• Finding a lizard with Casey and her naming it Roger.

Observations 2-2-19

  • The two hotel employees carrying a mattress, one end on each of their heads.
  • The iguanas.
  • Mavis telling her audience that my dad (“Tweedy”) had turned down sitting in for “You Are Not Alone” (a miscommunication!), her audience chanting “Tweedy! Tweedy!,” my dad running up to sing with her.
  • Susan Schneider’s interview with Edge[.]org:
    • “As we use neuroprosthetics or brain chips in parts of the brain that underlie conscious experience in humans, if those chips succeed and if we don’t notice deficits of consciousness, then we have reason to believe that that microchip made of a particular substrate, say, silicon, could underwrite consciousness when it’s in the right architectural environment.“
    • “I see many misunderstandings in current discussions about the nature of the mind, such as the assumption that if we create sophisticated AI, it will inevitably be conscious.”

Observations 2-1-19

  • Flying to Mexico for a festival, the line at customs being so long that airport employees were telling people to just squeeze into the line wherever they could.
    • Waiting our turn, and feeling good (but not superior!) about it.
    • [Please forgive this soapbox speech.] How it seems like one of the most basic, fundamental things you can do to make life better is to restrain yourself during tragedy-of-the-commons-ass situations like this one. The customs line became a chaotic glob because people saw others cutting and didn’t want to be the putz who got cut. Droughts worsen when people see their neighbors watering their lawns and think, “Why can’t I do that, too?” Even to an egalitarian person, it can seem like the only rational thing to do in these situations is to throw out your principles and fight for yourself. But it’s not. You can shrink the glob—make your life better, everyone’s life better—by joining the ad hoc line behind it (there was one), settling in for a long wait, moving up only when it’s fair to do so, showing other people it’s okay to choose line over glob. That’s not excessive self-sacrifice. It’s not sitting by while everyone else passes you. It’s using your one vote in what happens to the glob, which is still moving. Which, by its nature, is always moving.
  • On the highway, the wooden enclosure with an animal in it on the back of a pickup truck.
  • Reuniting with and hugging my grandma, Mavis.

Observations 1-31-19

  • Worrying that we’re already on the road to accidentally electing Howard Schultz because we seem to talk about him more than we talk about other, non-billionaire, non-dilettante candidates. i.e., we’re doing the 2016 thing.
  • Wondering what happened to the call for a Congressional Digital Service (like the Executive Branch’s U.S. Digital Service).
  • Another Evgeny Morozov Guardian article from 2018, emphasizing the importance of cities: “Our digital future [is] mostly an interplay of two conflicting dynamics: one of data extractivism – propelled primarily by big tech’s dependence on new sources of data; and one of data distributism – propelled by all those opposed to big tech’s rapid ascendance. […] To be credible and effective, the leftwing distributist agenda needs to overcome a great obstacle: citizens’ falling trust in the state as a vehicle of advancing their interests. […] The distributist left, thus, should not balk at proposing ambitious political reforms to go along with their new data ownership regime. These must openly acknowledge that the most meaningful scale at which a radical change in democratic political culture can occur today is not the nation state, as some on the left and the right are prone to believe, but, rather the city.”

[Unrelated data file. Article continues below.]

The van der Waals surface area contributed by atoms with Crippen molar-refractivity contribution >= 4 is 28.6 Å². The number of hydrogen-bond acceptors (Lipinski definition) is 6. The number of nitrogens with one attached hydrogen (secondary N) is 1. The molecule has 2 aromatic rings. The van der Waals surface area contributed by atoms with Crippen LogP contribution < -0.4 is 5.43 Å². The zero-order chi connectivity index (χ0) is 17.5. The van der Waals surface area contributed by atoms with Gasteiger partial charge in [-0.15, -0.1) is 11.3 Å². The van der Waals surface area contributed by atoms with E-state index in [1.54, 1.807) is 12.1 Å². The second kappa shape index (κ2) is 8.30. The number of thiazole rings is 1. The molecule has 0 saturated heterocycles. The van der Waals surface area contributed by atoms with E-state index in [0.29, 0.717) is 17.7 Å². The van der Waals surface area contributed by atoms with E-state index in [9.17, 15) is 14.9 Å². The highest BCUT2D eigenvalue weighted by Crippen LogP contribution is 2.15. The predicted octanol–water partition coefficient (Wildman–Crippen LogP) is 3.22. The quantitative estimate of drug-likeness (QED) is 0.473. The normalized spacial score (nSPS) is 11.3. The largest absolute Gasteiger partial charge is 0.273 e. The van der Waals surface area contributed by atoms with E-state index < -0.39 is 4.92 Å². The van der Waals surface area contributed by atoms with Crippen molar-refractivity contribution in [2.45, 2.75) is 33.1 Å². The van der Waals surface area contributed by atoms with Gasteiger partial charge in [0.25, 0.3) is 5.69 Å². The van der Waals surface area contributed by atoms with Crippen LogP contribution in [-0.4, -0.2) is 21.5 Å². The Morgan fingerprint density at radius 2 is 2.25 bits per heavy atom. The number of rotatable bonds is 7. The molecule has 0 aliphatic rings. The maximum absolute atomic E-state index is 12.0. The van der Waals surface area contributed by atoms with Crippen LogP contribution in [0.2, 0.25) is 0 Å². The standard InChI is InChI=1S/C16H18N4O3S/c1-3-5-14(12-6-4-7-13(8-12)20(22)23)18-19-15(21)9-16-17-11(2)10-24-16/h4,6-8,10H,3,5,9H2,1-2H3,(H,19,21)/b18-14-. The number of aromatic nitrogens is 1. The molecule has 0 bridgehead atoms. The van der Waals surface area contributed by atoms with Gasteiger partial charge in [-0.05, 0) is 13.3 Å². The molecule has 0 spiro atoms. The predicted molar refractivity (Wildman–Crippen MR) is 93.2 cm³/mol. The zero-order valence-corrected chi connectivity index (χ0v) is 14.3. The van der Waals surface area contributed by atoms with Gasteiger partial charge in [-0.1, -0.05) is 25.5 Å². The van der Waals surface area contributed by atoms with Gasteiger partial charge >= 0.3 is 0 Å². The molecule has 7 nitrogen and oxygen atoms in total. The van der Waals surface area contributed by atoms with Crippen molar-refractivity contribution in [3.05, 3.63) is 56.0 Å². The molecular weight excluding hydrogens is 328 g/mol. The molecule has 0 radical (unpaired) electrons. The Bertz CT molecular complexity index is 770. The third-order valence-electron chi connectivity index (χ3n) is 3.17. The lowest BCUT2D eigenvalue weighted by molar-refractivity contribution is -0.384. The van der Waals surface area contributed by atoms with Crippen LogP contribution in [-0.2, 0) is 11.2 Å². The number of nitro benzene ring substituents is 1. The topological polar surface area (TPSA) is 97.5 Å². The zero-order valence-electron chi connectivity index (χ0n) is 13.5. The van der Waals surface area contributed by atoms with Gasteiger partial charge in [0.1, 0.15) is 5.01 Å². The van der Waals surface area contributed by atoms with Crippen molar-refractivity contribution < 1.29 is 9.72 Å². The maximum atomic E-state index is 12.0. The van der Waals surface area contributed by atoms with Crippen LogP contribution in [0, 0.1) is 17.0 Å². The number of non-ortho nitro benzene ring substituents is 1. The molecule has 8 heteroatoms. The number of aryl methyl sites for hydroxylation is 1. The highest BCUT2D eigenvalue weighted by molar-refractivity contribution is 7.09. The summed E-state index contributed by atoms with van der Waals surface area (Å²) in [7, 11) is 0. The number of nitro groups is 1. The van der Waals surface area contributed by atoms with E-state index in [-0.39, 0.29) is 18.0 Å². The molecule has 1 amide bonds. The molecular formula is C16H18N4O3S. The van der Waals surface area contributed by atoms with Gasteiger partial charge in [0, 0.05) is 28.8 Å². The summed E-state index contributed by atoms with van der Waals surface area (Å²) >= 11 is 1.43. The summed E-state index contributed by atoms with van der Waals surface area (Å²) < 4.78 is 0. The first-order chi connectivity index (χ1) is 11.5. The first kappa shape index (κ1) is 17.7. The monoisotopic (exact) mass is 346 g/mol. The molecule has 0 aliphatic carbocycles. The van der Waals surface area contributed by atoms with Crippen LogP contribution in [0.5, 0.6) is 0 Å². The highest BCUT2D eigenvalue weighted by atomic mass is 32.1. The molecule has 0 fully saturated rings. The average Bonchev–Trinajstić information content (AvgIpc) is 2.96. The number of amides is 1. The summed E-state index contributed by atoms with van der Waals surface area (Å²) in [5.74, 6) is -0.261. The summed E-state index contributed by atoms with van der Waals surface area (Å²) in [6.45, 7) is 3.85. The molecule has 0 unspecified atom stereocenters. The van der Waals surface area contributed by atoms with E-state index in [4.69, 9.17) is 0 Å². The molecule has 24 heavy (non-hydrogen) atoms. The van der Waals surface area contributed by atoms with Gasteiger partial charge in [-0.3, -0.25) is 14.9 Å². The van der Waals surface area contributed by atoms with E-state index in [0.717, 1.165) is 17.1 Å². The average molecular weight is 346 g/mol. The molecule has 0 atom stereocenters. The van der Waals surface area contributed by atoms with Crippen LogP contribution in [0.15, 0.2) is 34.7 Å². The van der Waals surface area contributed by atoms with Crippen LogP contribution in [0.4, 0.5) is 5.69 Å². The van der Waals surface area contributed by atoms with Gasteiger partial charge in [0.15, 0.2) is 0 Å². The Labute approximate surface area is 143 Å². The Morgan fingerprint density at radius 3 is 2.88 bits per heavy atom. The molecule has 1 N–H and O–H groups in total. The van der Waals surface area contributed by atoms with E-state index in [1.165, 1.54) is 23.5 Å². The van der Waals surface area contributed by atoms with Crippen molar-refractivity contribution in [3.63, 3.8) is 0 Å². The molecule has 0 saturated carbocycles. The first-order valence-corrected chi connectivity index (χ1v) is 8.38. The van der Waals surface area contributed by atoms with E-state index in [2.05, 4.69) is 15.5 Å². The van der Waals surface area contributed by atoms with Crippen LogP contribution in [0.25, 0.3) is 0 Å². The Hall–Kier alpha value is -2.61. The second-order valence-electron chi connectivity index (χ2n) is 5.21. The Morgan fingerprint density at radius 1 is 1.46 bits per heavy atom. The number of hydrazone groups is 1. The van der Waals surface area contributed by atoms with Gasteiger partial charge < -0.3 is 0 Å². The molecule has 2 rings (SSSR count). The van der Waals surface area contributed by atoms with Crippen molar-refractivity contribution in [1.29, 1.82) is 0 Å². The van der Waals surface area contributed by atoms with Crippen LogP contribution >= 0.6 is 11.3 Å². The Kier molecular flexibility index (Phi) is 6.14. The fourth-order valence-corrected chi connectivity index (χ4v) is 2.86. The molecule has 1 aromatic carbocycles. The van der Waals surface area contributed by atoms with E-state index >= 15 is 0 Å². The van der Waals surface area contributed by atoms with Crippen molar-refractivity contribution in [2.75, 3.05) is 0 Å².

Observations 1-30-19

  • The second coldest day in Chicago history.
  • Water seeping through trim on our ceiling.
    • Our contractor friend sawing off the leaky pipe, giving the resulting open end its own, dedicated bucket.
    • Emptying the stopgap bucket every six hours.

Observations 1-29-19

  • The frozen tree branches clinking.
  • How the books were installed in the new library on the North Side before the building was even finished. (It was heartening.)
    • Who picked the books?
  • Every few months, getting a message from a student in an Eastern European country whose textbook uses my face as an example of a teenaged American blogger. Sometimes these pictures come with no context.

Observations 1-28-19

  • The post office truck stuck in the snow (it got free).

Observations 1-27-19

  • Cooking a delicious, nutritious, vegetarian taco dinner with Casey.
  • The crystals and incense in the shops in Humboldt Park (a la 1-3-19).

Observations 1-26-19

  • The flock of balloons floating away (seen from a sixth floor).
  • government[.]github[.]com

Observations 1-25-19

  • The smell of the air from a fan inflating a blow-up planetarium.
  • The person wearing a yo-yo in a belt holster.

Observations 1-24-19

  • The Follow The Sun compilation of overlooked ‘70s Australian rock/folk on Anthology Records / Mexican Summer.
    • Mexican Summer’s pleasant, functional website.
  • Yuval Noah Harari’s Economist essay (“Moving Beyond Nationalism”; findable on Google cache) debunking some of the arguments against globalism and offering simple, concrete questions to ask politicians.
  • How Basil is startled by seemingly any noise except music.

Observations 1-23-19

  • The rectangular box of light on the wall coming from the back of the Pac-Man arcade machine.

Observations 1-22-19

  • Wilco & co. field trip day to the Blackhawks game.
    • The invisible ink stamp they use for re-entry at the United Center, classier than typical black ink.
    • In a fancy suite, the extra-tall mason jar full of ranch dressing for crudités.
    • Spending more time on the dessert cart than the game.